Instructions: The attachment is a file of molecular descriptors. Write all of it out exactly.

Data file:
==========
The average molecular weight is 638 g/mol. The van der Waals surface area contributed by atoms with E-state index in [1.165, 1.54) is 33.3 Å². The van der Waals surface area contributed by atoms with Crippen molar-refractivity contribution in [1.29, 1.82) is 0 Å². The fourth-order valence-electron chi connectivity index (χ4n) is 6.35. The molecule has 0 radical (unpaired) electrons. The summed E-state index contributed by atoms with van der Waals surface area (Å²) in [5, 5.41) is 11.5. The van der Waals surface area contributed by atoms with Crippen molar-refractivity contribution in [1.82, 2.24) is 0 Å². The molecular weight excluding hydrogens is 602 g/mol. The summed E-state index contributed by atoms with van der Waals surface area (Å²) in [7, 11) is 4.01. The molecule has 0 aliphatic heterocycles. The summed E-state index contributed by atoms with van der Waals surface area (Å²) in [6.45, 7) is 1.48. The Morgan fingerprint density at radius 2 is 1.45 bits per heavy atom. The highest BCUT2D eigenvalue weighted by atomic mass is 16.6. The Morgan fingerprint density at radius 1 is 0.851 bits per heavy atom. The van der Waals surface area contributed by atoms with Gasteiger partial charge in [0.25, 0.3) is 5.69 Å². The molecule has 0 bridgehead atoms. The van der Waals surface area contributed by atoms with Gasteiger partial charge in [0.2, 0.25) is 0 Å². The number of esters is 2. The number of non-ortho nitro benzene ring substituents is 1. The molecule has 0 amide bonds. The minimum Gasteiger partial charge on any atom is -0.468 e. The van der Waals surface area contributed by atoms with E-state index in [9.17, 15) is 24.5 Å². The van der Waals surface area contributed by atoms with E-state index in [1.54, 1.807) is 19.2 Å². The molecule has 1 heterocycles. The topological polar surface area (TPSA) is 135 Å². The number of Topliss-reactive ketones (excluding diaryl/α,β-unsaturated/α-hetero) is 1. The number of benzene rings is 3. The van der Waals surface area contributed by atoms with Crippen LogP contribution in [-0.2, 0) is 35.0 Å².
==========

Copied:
The average molecular weight is 638 g/mol. The van der Waals surface area contributed by atoms with E-state index in [1.165, 1.54) is 33.3 Å². The van der Waals surface area contributed by atoms with Crippen molar-refractivity contribution in [1.29, 1.82) is 0 Å². The fourth-order valence-electron chi connectivity index (χ4n) is 6.35. The molecule has 0 radical (unpaired) electrons. The summed E-state index contributed by atoms with van der Waals surface area (Å²) in [5, 5.41) is 11.5. The van der Waals surface area contributed by atoms with Crippen molar-refractivity contribution in [1.82, 2.24) is 0 Å². The molecular weight excluding hydrogens is 602 g/mol. The summed E-state index contributed by atoms with van der Waals surface area (Å²) in [7, 11) is 4.01. The molecule has 0 aliphatic heterocycles. The summed E-state index contributed by atoms with van der Waals surface area (Å²) in [6.45, 7) is 1.48. The Morgan fingerprint density at radius 2 is 1.45 bits per heavy atom. The highest BCUT2D eigenvalue weighted by atomic mass is 16.6. The Morgan fingerprint density at radius 1 is 0.851 bits per heavy atom. The van der Waals surface area contributed by atoms with Gasteiger partial charge in [0.25, 0.3) is 5.69 Å². The molecule has 0 bridgehead atoms. The van der Waals surface area contributed by atoms with Gasteiger partial charge in [0.2, 0.25) is 0 Å². The number of esters is 2. The number of non-ortho nitro benzene ring substituents is 1. The molecule has 0 amide bonds. The minimum Gasteiger partial charge on any atom is -0.468 e. The van der Waals surface area contributed by atoms with E-state index in [9.17, 15) is 24.5 Å². The van der Waals surface area contributed by atoms with E-state index in [1.54, 1.807) is 19.2 Å². The molecule has 1 heterocycles. The topological polar surface area (TPSA) is 135 Å². The number of Topliss-reactive ketones (excluding diaryl/α,β-unsaturated/α-hetero) is 1. The number of benzene rings is 3. The van der Waals surface area contributed by atoms with Crippen LogP contribution in [-0.2, 0) is 35.0 Å².